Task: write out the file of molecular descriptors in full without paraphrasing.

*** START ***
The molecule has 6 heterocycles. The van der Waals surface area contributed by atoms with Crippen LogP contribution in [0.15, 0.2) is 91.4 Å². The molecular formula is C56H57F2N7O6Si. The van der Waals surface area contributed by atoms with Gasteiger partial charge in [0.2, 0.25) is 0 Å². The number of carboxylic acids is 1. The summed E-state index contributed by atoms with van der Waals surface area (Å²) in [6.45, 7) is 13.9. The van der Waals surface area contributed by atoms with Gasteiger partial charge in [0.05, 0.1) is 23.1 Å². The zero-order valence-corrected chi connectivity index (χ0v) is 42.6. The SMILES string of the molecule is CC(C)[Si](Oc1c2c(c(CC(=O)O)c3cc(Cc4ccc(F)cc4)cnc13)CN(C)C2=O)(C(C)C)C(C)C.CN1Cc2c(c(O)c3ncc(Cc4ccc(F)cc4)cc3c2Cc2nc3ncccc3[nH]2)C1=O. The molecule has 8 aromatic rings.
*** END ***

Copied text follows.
The molecule has 6 heterocycles. The van der Waals surface area contributed by atoms with Crippen LogP contribution in [0.15, 0.2) is 91.4 Å². The molecular formula is C56H57F2N7O6Si. The van der Waals surface area contributed by atoms with Gasteiger partial charge in [0.2, 0.25) is 0 Å². The number of carboxylic acids is 1. The summed E-state index contributed by atoms with van der Waals surface area (Å²) in [6.45, 7) is 13.9. The van der Waals surface area contributed by atoms with Gasteiger partial charge in [0.05, 0.1) is 23.1 Å². The zero-order valence-corrected chi connectivity index (χ0v) is 42.6. The SMILES string of the molecule is CC(C)[Si](Oc1c2c(c(CC(=O)O)c3cc(Cc4ccc(F)cc4)cnc13)CN(C)C2=O)(C(C)C)C(C)C.CN1Cc2c(c(O)c3ncc(Cc4ccc(F)cc4)cc3c2Cc2nc3ncccc3[nH]2)C1=O. The molecule has 8 aromatic rings.